Where do people live the longest?
Anthropologists and other scientists have identified certain areas of the world where people tend to live longer than normal (in some cases, far longer.) They call these “Blue Zones”.
Blue Zones happen around areas like Ikaria, Greece; Okinawa, Japan; Loma Linda, California; and the Nicoya Peninsula in Costa Rica. Here in Canada, we have a small community in Alberta called Airdrie which is emerging as a Blue Zone.
Why does this matter to us in Sault Ste. Marie? Because it’s not really the geography of the Blue Zones that create the long lifespans. It’s how the people there live.
Blue Zones are areas where people have a higher chance of living longer, healthier lives due to a combination of factors like diet, exercise, and strong community connections.
If you look carefully at these Blue Zones, you find that the people don’t just have a long lifespan. They have a long healthspan. In other words, they’re not just living to 100 more often than we do. They’re living to 100 AND they’re in great health right up until the end. They’re active. They’re social. They’re gardening and visiting and carrying their own water a lot of the time. This, to me, is even more important than how long people in Blue Zones live: how well they live. Their healthspan.
We can do these things, too. We don’t have to move to Sardinia to reap the benefits.
Here are some top tips we can learn from people in Blue Zones to improve our healthspan as we age:
- Don’t overeat. Some Okinawans repeat a 2,500-year-old mantra “Hara hachi bu” before meals, which reminds them to eat mindfully and stop eating when their stomachs are 80% full. This is one way to prevent obesity and the higher risk of diabetes, cancer and heart disease that come with it.
- Talk to people in person. People in Blue Zones with longer, happier lives have three social tendencies: 1) a sense of belonging (they know they’re valuable to the group); 2) they see their families daily (many live with their kids); 3) the right tribe (their friends also have a healthy lifestyle).
- While many centenarians in Blue Zones would say they don’t “exercise”, their lifestyle actually keeps them moving far more than most of us. They carry water, bake break, use hand tools, walk – in other words, they do resistance training and Zone 1-Zone 2 aerobic exercise daily, because they have to. Their houses aren’t full of conveniences that require us to push a button and then sit on the couch. My grandparents wouldn’t have understood the word “exercise”, but they were active from dawn til bedtime. We have to be deliberate about it.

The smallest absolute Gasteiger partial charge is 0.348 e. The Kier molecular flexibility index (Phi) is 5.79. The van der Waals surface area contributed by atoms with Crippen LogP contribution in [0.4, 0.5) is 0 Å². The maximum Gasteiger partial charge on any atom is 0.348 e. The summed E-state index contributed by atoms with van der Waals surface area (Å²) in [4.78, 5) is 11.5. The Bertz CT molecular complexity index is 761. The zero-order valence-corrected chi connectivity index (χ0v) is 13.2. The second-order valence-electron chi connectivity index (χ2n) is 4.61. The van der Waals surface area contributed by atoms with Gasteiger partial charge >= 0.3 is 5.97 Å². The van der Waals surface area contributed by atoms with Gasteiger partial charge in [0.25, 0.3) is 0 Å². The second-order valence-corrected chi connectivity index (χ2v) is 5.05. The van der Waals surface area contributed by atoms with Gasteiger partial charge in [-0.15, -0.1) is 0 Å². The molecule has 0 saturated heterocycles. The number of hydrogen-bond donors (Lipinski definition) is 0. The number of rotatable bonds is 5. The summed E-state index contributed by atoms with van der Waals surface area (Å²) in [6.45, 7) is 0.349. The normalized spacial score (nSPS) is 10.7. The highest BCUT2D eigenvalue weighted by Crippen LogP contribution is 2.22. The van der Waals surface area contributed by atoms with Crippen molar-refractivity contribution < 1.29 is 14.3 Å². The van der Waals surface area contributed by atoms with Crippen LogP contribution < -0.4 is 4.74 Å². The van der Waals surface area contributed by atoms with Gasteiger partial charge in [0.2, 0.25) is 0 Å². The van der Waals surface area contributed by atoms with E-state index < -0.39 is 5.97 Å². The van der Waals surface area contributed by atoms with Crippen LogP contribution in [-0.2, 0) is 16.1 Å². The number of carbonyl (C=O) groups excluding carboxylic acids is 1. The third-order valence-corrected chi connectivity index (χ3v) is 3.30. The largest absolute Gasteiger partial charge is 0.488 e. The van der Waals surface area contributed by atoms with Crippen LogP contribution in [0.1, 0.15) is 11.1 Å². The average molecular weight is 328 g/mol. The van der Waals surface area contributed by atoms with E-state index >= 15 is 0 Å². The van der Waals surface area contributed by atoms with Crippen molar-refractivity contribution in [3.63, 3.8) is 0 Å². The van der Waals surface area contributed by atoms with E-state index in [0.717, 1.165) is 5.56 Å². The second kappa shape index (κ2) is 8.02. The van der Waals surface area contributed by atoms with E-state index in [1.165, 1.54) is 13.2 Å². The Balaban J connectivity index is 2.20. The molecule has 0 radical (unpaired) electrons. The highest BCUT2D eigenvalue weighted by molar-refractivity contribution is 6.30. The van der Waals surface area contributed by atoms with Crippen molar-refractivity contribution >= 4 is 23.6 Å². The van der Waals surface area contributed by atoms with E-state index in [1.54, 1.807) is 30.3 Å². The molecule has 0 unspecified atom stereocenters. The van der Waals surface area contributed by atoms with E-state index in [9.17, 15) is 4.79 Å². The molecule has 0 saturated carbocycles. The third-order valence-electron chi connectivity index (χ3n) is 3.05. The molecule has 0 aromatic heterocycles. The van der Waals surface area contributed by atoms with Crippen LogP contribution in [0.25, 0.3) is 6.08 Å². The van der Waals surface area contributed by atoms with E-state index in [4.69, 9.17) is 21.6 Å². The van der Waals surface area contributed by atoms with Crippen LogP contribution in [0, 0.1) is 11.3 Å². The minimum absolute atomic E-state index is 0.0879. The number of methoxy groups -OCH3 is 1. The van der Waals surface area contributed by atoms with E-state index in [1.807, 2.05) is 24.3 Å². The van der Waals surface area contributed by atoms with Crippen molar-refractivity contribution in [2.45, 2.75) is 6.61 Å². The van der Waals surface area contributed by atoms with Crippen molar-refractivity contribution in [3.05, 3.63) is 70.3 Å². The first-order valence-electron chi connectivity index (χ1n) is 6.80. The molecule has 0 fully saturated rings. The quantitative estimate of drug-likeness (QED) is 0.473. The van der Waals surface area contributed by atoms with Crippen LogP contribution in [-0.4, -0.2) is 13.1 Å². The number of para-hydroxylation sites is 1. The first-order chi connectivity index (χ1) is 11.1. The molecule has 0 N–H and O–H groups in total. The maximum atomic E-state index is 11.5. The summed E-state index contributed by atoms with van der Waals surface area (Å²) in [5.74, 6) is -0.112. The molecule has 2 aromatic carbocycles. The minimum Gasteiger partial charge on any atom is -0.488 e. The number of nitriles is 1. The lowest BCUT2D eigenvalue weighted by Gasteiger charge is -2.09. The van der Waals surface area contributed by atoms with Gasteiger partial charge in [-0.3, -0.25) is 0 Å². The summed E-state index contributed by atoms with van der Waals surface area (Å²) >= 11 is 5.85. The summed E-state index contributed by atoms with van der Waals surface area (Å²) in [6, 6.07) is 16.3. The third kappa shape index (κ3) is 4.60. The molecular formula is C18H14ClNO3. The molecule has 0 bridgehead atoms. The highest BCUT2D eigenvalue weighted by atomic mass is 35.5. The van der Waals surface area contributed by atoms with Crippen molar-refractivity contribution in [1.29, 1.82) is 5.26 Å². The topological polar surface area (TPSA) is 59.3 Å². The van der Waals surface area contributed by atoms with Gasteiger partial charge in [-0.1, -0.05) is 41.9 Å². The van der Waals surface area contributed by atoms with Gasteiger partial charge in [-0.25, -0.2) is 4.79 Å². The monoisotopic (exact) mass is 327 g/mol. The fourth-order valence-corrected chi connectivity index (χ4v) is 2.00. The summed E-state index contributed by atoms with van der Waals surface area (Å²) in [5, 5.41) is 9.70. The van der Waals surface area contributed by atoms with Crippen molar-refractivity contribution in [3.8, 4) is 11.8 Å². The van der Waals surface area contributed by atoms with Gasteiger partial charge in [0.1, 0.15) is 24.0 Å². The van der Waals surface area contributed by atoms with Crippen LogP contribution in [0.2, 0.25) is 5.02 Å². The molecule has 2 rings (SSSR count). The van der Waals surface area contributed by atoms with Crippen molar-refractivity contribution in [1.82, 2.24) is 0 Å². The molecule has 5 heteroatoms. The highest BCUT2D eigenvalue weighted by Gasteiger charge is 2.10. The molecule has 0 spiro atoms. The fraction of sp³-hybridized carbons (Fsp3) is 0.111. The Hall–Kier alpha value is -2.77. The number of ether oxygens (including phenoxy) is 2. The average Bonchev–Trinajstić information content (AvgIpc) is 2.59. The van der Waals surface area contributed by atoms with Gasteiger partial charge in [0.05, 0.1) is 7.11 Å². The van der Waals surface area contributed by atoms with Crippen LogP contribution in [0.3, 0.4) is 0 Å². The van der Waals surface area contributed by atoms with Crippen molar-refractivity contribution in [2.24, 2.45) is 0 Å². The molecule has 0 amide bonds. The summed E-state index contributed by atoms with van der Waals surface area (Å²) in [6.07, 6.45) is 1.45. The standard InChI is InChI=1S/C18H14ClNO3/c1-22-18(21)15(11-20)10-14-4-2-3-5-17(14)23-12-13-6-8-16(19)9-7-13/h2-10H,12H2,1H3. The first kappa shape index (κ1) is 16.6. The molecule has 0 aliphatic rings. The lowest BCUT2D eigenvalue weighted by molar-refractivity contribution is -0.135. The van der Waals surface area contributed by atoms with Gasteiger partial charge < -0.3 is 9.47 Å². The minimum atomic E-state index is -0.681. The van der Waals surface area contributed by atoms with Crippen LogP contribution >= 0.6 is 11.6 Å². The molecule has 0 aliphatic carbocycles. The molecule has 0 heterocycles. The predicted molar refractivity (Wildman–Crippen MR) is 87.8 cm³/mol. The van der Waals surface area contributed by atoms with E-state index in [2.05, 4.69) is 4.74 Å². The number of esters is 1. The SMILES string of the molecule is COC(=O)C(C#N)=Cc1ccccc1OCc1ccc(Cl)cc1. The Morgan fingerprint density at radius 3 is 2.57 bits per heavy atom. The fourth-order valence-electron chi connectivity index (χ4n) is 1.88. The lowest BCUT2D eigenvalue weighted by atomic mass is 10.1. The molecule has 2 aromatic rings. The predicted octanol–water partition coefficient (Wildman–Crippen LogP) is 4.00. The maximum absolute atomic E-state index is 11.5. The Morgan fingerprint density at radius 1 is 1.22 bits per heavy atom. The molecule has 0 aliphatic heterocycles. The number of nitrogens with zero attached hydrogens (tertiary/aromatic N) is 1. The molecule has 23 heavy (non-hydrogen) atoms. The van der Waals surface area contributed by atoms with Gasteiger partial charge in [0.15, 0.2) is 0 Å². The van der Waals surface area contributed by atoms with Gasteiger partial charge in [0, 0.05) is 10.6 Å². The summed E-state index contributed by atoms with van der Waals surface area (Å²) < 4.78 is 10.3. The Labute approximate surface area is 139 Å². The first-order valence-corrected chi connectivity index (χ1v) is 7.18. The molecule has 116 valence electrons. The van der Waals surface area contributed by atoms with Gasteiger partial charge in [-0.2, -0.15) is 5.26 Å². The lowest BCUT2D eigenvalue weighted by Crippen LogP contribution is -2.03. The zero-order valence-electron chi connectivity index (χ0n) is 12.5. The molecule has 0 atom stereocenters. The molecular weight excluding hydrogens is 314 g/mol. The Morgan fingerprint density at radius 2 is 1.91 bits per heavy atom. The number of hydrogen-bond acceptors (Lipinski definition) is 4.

- Possess a relative degree of wealth. The long-living people in Blue Zones live simply, but do not go without. They do not have millions of dollars and they might even work right up until their death. But they don’t starve; they don’t sleep outdoors; and they aren’t surrounded by violence their whole lives. They don’t have to work in coal mines or tear big freighters apart with welding torches while barefoot. This sounds really common, but even 150 years ago it was rare, and over half of the world still doesn’t possess that degree of wealth.
Of course, there are things that influence lifespan and healthspan beyond diet, exercise, sleep and socialization. Environmental factors probably play a role – Chernobyl is not a blue zone even though its occupants are hardworking and probably have less access to junk food. But I believe in controlling what we can control, and nutrition, exercise and socialization are really important. We can control them–but we must make the individual decision to do so.
We’re lucky enough to have access to all of the things that people in Blue Zones do. The problem is that we live in an age of comfort, abundance and distraction: though we can exercise, and we can eat healthy food, and we have more free time than at any point in history, our lifespan is shortening…and so is our healthspan. Medical science is keeping us alive long after our health is over. We can live for a decade in a hospital bed or even for years without brain activity. That’s not our goal.
Our goal is to maximize healthspan. That requires us to overcome the addictions of sugar and distraction. It forces us to choose between our desires (chocolate cake) and what’s best for us long-term. It compels us to beat boredom by going outside for a run instead of playing Candy Crush or taking meth.
For the first time, we can largely control how long we live and how healthy and happy we get. We can create our own Blue Zone around ourselves and our families and our circle of friends. But will we?
Until now, Blue Zones were a matter of luck. They were created by geographical conditions and necessities. Now it’s up to us.